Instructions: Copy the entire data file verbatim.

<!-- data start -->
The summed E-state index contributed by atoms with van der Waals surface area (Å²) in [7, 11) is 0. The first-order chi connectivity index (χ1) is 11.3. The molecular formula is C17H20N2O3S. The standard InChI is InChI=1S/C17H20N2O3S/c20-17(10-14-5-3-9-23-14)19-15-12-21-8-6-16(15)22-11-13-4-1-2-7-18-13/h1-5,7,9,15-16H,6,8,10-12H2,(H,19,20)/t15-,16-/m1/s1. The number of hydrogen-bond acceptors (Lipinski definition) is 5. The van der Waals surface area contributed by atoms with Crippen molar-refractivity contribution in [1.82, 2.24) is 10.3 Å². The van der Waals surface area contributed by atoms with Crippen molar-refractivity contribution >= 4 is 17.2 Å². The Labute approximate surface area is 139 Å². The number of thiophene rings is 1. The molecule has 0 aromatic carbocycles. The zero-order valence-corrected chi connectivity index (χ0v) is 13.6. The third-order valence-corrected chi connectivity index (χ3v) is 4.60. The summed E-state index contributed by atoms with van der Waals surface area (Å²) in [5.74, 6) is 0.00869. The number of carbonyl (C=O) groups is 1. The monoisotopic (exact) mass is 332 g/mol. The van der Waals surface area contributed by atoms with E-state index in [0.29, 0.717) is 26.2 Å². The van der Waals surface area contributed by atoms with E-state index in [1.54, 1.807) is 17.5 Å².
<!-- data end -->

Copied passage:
The summed E-state index contributed by atoms with van der Waals surface area (Å²) in [7, 11) is 0. The first-order chi connectivity index (χ1) is 11.3. The molecular formula is C17H20N2O3S. The standard InChI is InChI=1S/C17H20N2O3S/c20-17(10-14-5-3-9-23-14)19-15-12-21-8-6-16(15)22-11-13-4-1-2-7-18-13/h1-5,7,9,15-16H,6,8,10-12H2,(H,19,20)/t15-,16-/m1/s1. The number of hydrogen-bond acceptors (Lipinski definition) is 5. The van der Waals surface area contributed by atoms with Crippen molar-refractivity contribution in [1.82, 2.24) is 10.3 Å². The van der Waals surface area contributed by atoms with Crippen molar-refractivity contribution >= 4 is 17.2 Å². The Labute approximate surface area is 139 Å². The number of thiophene rings is 1. The molecule has 0 aromatic carbocycles. The zero-order valence-corrected chi connectivity index (χ0v) is 13.6. The third-order valence-corrected chi connectivity index (χ3v) is 4.60. The summed E-state index contributed by atoms with van der Waals surface area (Å²) in [5.74, 6) is 0.00869. The number of carbonyl (C=O) groups is 1. The monoisotopic (exact) mass is 332 g/mol. The van der Waals surface area contributed by atoms with E-state index in [0.29, 0.717) is 26.2 Å². The van der Waals surface area contributed by atoms with E-state index in [1.54, 1.807) is 17.5 Å².